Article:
The Classic Life Blog

I want to be a better husband, dad and businessman and I am far from perfect. Some of these writings are random thoughts and others are to illustrate ideas, discoveries and life experiences. I hope you enjoy it.

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Genuine Cigar

Genuine Cigar

by Christopher Robin Adams



Dandy McCoy:

Dark and dancing in shadows

            dripping over me from oak leaves

                        blocking sun here and there.


Lights easy and medium-plus draw.

No cone,

so, as I write here,

            he nods.


Transitions from leaf to fire to leaf.

He waits for me

            to give him attention,

                        to fire him up

                        and bring snippets of light

                        into these oaken shadows.

I read, also,

and McCoy sleeps through that, too.

No patience for the creative mind.

He selfishly demands fingers and fire.


I write on,

and I do not fault my rolled leaf friend,

            at rest again.

He is what he is:

                        a dandy,

                        the real McCoy.


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Smoking Irony

Smoking Irony

by Christopher Robin Adams

“No smoking in the library”,

so I changed course:

            no lighter,

            no clipper,

            no ashtray,    

            no protective tube,

            and no cigar.


I went mental and picked up a book.

The Cigar Roller

took me to a distant past,

one denied me and my thin wallet:


            land of historic soil

            and home of Cuban leaf.


I wandered the hills with Pablo Medina,

            met his playmates and, later,

            was introduced to his early conquests.

We lit our first cigars

and then rolled our first sticks,

            thereby beginning a lifelong love of cigars.

We worked our whole life in the shade of tobacco leaf;

it filtered every movement and every thought.


instead of relighting my stick,

            I sip my black coffee;

instead of flicking ash into ceramic,

            I flip pages.

In time and for awhile,

            I forget smoking and enjoy cigars.

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Smoke Opens up My Eyes

Smoke Opens up My Eyes

by Christopher Robin Adams

We are not human beings trying to be spiritual; we are spiritual beings trying to be human. - Sarah Ban Breathnach


Begin with the mind.
What we know.
I know Tres Reynas’ dark wrapper
will be stronger than my milds,
but the ring’s curious script grabs me,
                        draws me in;
its deepened black and gold flourishes ,
            like midnight Merritt Island
            with my NASA brother starring skyward,
                        watching stars,
                        dream talking life and growing wise,
moves me deeper into memory and tribute to his life well lived.
            One night, he suggested The Cookoo’s Nest for my next read;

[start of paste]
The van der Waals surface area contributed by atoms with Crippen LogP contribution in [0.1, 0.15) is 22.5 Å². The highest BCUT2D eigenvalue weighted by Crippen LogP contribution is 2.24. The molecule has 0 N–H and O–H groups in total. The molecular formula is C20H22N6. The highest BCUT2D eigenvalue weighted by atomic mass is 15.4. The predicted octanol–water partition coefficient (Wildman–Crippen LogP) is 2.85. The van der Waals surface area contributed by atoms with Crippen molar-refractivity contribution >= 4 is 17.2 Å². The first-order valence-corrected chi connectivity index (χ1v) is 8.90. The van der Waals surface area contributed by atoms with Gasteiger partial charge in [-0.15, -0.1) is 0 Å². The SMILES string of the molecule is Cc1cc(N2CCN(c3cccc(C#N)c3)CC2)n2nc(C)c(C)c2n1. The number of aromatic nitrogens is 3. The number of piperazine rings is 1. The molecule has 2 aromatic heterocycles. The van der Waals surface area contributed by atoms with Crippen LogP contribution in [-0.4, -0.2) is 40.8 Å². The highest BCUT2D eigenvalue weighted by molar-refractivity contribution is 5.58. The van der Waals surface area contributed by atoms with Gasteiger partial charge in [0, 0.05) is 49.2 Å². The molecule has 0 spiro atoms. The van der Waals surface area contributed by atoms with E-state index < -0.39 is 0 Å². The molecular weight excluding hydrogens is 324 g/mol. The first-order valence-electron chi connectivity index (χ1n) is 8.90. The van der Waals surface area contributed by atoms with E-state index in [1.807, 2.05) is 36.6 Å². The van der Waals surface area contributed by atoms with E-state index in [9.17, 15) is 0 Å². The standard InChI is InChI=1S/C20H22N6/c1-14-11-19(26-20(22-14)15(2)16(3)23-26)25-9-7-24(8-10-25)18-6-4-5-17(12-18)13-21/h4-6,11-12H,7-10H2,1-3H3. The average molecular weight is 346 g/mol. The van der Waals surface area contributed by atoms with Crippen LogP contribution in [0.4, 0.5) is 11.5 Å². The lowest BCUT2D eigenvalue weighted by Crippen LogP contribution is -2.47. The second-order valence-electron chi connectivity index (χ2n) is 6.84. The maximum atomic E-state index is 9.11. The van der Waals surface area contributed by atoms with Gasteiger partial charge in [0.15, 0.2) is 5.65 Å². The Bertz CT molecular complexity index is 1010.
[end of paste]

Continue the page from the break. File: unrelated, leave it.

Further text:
since then, the book has burrowed into conversations,
            reminding me that appearances deceive,
            but our minds rescue us with tools,
            just as the queen rescues the king
                                                if he pauses, thinks to ask.
This cigar’s not for writing;
three queens won’t hold a light.
they knows not why I acquired it.
Perhaps, they’re trying to be a cigar,
even as I try to be a human.
Matter can be deconstructed,
but it cannot be destroyed.
My deconstructed brother talks to me now
            through the smoke of time and this stick;
he reminds me of our evenings under stars
and of our minds bright as those very windows to heaven.
With forgiveness, I light the Tres Reynas, again,
            to help them become a better cigar
            as they help me to become a better human being.

Christopher Robin "Kit" Adams,
UCF Florida Writing Project/Mentor
Facebook: Spanish Cedar

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Nothing Dies in Spring

Nothing Dies in Spring (or, On the Porch with Roger)

by Christopher Robin Adams

“Nothing dies in spring, least of all love.”
(p4) Jack Downs Buried Treasure

Cigars die daily,
as does my Te-Amo,
and shortly thereafter Roger’s Montecristo,
    flavorful birth to death
after having reached out to us from Mexico
and ashed away with us
on a peaceful Florida summer afternoon.
Love, though?
A different story from Roger.
“I want a divorce” arrived to visit him,
    free will and all.
Promises died that day,
    along with Roger’s peace of mind
    and his casually dedicated attention to his wife.
The Turrent family, though,
has been working 133 years making fine sticks
    that from first taste
        always promise a beautiful relationship.
We’re hoping this relationship will    
spring to spring,
fall to fall,
    faithful to its promise.

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Happy Bob and the Cone

Happy Bob and the Cone

by Christopher Robin Adams

Like me,
he sits on the veranda
and watches birds as cars zip past us,
    squeal to stops at the nearby intersection,
    then, goosed on gas, continue their journeys;
he observes pelicans and doves and hawks
    soaring and slicing through blue,
    sitting seemingly easily and still on wires overhead
    and moving north or south in formation.
We talk Del Sols and Monte Cristos,
and he clues me in to the cone,
    the cigar ash with ember embedded,
    indicating a perfect roll of leaf
    and leading to an even burn,    
        a smooth draw,
        and continued heat,
    despite pauses for conversations or journaling.
In a more relaxed work than his youth,
    where factories and docks built his formidable size,
he laughs much,
    partly because, in spite of the days humid wrap,
    he has a cone,
    and I am still seeking one.

- Kit Adams

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